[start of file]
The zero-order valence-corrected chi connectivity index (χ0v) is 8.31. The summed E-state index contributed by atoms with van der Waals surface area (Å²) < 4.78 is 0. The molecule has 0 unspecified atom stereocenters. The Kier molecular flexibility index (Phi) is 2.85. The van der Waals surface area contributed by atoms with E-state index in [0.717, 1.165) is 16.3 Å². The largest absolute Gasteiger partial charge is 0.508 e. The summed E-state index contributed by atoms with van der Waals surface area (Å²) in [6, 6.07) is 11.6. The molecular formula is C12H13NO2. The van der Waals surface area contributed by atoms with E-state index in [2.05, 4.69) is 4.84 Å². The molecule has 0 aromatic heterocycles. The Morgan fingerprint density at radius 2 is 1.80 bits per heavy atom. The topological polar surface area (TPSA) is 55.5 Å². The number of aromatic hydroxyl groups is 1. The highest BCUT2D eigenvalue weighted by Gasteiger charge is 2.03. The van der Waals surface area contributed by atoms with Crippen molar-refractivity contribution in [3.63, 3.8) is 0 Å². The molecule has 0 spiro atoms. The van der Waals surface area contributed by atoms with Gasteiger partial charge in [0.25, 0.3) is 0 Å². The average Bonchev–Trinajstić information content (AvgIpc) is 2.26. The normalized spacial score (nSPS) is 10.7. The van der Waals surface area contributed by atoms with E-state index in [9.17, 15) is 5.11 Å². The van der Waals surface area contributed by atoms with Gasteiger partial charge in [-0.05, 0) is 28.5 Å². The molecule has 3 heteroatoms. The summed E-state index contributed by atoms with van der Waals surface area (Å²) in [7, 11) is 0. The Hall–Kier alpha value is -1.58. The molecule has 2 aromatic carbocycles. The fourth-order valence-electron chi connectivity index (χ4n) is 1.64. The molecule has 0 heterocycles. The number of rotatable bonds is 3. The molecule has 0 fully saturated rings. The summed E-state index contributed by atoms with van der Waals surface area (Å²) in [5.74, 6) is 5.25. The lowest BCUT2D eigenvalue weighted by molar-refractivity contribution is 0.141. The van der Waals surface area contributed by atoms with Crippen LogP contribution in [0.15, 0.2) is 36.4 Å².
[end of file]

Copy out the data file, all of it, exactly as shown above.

The zero-order valence-corrected chi connectivity index (χ0v) is 8.31. The summed E-state index contributed by atoms with van der Waals surface area (Å²) < 4.78 is 0. The molecule has 0 unspecified atom stereocenters. The Kier molecular flexibility index (Phi) is 2.85. The van der Waals surface area contributed by atoms with E-state index in [0.717, 1.165) is 16.3 Å². The largest absolute Gasteiger partial charge is 0.508 e. The summed E-state index contributed by atoms with van der Waals surface area (Å²) in [6, 6.07) is 11.6. The molecular formula is C12H13NO2. The van der Waals surface area contributed by atoms with E-state index in [2.05, 4.69) is 4.84 Å². The molecule has 0 aromatic heterocycles. The Morgan fingerprint density at radius 2 is 1.80 bits per heavy atom. The topological polar surface area (TPSA) is 55.5 Å². The number of aromatic hydroxyl groups is 1. The highest BCUT2D eigenvalue weighted by Gasteiger charge is 2.03. The van der Waals surface area contributed by atoms with Crippen molar-refractivity contribution in [3.63, 3.8) is 0 Å². The molecule has 0 spiro atoms. The van der Waals surface area contributed by atoms with Gasteiger partial charge in [0.25, 0.3) is 0 Å². The average Bonchev–Trinajstić information content (AvgIpc) is 2.26. The normalized spacial score (nSPS) is 10.7. The van der Waals surface area contributed by atoms with E-state index in [9.17, 15) is 5.11 Å². The van der Waals surface area contributed by atoms with Gasteiger partial charge in [-0.05, 0) is 28.5 Å². The molecule has 3 heteroatoms. The summed E-state index contributed by atoms with van der Waals surface area (Å²) in [7, 11) is 0. The Hall–Kier alpha value is -1.58. The molecule has 2 aromatic carbocycles. The fourth-order valence-electron chi connectivity index (χ4n) is 1.64. The molecule has 0 heterocycles. The number of rotatable bonds is 3. The molecule has 0 fully saturated rings. The summed E-state index contributed by atoms with van der Waals surface area (Å²) in [5.74, 6) is 5.25. The lowest BCUT2D eigenvalue weighted by molar-refractivity contribution is 0.141. The van der Waals surface area contributed by atoms with Crippen LogP contribution in [0.15, 0.2) is 36.4 Å².